With the holidays fast approaching, television and radio ads herald virtually every high-tech toy imaginable. These toys promise to reap educational benefits for our kids and can come with a price tag to match. If you want your baby, toddler or preschooler to have tons of fun and learn at the same time, the best toys can be found in your house or among the cheaper items at the store. This along with your time and attention will ensure that your child arrives at school on the first day prepared to succeed.
Research tells us that young children learn most from experimenting with the world around them and interacting with adults.
The season offers many opportunities to help young kids learn. In holiday decorating, children learn about shapes and colors. By helping to wrap presents, they develop motor skills. Through helping with cooking or baking, they learn about numbers and textures. Singing along to festive music and telling stories about family traditions build vocabulary. Holiday songs and stories help to improve literacy and vocabulary and provide a foundation for early learning.
The No. 1 activity to help kids learn has and will always be reading. Fifteen minutes per day with infants and 30 minutes per day with toddlers will help to ensure that your toddler or preschooler is prepared for kindergarten and excited to read.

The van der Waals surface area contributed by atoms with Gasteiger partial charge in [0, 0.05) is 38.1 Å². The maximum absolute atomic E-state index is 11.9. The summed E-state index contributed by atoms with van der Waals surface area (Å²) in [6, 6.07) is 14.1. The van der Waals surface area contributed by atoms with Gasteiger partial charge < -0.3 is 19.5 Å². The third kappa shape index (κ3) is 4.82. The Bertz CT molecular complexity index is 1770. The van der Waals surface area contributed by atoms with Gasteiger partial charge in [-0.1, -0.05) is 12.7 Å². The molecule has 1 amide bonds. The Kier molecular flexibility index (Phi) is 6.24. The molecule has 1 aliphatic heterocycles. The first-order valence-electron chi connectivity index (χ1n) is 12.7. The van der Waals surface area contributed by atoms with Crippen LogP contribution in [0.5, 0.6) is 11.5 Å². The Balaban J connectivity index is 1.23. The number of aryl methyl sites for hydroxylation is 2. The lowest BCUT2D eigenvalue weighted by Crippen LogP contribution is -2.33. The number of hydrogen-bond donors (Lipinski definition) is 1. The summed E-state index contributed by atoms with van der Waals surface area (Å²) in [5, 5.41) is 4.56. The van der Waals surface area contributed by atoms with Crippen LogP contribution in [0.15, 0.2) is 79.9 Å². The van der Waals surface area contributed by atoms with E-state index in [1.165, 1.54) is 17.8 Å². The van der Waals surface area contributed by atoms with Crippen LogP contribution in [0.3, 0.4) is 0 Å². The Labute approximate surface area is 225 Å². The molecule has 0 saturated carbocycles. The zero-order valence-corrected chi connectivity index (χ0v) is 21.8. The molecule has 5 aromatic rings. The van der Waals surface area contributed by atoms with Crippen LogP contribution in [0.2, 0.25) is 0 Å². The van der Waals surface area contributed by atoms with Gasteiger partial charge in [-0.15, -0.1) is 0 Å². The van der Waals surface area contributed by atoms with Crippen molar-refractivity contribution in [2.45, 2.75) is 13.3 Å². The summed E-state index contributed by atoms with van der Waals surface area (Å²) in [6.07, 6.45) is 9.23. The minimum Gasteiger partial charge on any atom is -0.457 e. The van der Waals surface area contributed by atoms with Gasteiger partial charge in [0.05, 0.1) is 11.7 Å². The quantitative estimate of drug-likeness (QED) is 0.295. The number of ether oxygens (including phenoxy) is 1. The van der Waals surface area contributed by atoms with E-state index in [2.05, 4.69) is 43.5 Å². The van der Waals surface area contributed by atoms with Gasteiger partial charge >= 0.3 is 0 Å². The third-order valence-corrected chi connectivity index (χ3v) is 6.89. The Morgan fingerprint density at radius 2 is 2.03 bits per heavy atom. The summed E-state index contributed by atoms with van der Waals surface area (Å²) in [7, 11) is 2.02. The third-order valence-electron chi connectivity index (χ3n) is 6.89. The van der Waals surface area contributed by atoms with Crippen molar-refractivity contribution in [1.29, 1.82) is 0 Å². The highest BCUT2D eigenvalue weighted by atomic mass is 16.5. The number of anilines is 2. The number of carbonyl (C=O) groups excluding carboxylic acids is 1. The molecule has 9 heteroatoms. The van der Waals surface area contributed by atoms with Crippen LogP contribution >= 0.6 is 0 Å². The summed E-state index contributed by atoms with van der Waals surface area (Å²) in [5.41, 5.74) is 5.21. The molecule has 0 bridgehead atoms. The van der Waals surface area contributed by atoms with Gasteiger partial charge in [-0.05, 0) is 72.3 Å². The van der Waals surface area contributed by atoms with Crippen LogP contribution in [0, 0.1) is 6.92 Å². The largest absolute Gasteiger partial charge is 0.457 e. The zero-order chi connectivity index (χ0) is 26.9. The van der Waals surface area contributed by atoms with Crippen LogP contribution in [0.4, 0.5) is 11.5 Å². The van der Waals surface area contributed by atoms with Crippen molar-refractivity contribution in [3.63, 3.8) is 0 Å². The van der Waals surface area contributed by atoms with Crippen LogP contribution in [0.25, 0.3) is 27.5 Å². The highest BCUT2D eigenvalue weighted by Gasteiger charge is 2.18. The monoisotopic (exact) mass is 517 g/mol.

For parents looking for gifts that encourage their young child’s learning, First Things First has put together the Top Ten Gifts for Kids Birth to 5 — aimed at helping families keep their kids entertained and learning this holiday season. The list is comprised of items that help children develop critical skills and encourage families to play together, a crucial combination for success in kindergarten and beyond. It includes:
4. Art supplies
5. Dress-up clothes
6. Board games
9. Musical toys or instruments
10. Duplos or similar building toys
Besides the learning benefits, the best thing about these items is that they are relatively inexpensive and offer the opportunity for you to bond with your child while fostering his or her early childhood development.
Of course, parents will want to be sure each item is at the appropriate level for their little one, and to supervise children whenever they play. But, supervision doesn’t mean running the show.
When we play with kids, we become part of what they are imagining. Follow your child’s lead, take opportunities that come up to ask questions and teach them new words; you’ll be amazed at where their imaginations will take you.
• Rhian Evans Allvin is CEO of First Things First. Reach her at firstname.lastname@example.org.